Methane is emissions are natural all over the world and happening every day from sedimentary basins with shale source rock where there is no geological trap / seal.

            • “Methane is emissions are natural all over the world and happening every day from sedimentary basins with shale source rock where there is no geological trap”
              … Well yes, but on top of that you’ve got the extra methane released by industrial activities – the most potent source of additional global warming. Love the way you make science up to suit your arguments. Here’s the graphs of ‘natural’ methane alongside the rises in CO2 and N2O – especially noticeable since the start of industrial revolution.

              Figure 1: Concentrations of important long-lived greenhouse gases over the last 2,000 years, from measurements on air trapped in ice cores. Increases since about 1750 are attributed to human activities in the industrial era. Concentration units are parts per million (ppm) or parts per billion (ppb), indicating the number of molecules of the greenhouse gas per million or billion air molecules, respectively, in an atmospheric sample. (Figure from Forster et al., 2007)…

            • Industrial activity & methane? Not a lot of industrial methane production until 1900 onwards. So the increase in methane must be natural albeit possibly aided by other human activity such as deforestation / peat digging etc. Also Krakatoa in 1883 may have had some impact?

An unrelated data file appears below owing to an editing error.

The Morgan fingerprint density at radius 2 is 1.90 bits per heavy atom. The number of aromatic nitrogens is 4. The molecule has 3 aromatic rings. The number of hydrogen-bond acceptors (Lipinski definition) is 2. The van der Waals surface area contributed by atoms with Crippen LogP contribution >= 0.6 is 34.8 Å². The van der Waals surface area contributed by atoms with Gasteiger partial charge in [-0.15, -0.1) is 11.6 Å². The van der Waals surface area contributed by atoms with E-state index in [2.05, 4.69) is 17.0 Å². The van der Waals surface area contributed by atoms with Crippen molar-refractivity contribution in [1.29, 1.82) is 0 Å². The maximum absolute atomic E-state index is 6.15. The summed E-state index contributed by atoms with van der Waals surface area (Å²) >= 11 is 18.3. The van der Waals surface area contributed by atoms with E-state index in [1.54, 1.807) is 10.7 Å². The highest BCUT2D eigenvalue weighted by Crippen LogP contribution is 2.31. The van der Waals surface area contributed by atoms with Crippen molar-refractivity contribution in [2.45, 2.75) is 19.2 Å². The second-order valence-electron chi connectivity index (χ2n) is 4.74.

• Or more blinkered a the case may be Martin. Biogenic methane is ‘surface’ carbon, sequestered in plants or various animals/organisms and returned to atmosphere/biosphere in a carbon cycle of relatively few years… that’s manageable. Compare that to releasing carbon (in huge quantities) into the atmosphere from deposits that are millions of years old. Where’s the loop? Solutions on the back of a postcard please.

        • I don’t expect any UK shale gas roduction. But from what I have read the issue is low calorific value not too many liquid ends. Too high a methane content too low ethane / propane content? Possibly CO2 but unlikely H2S.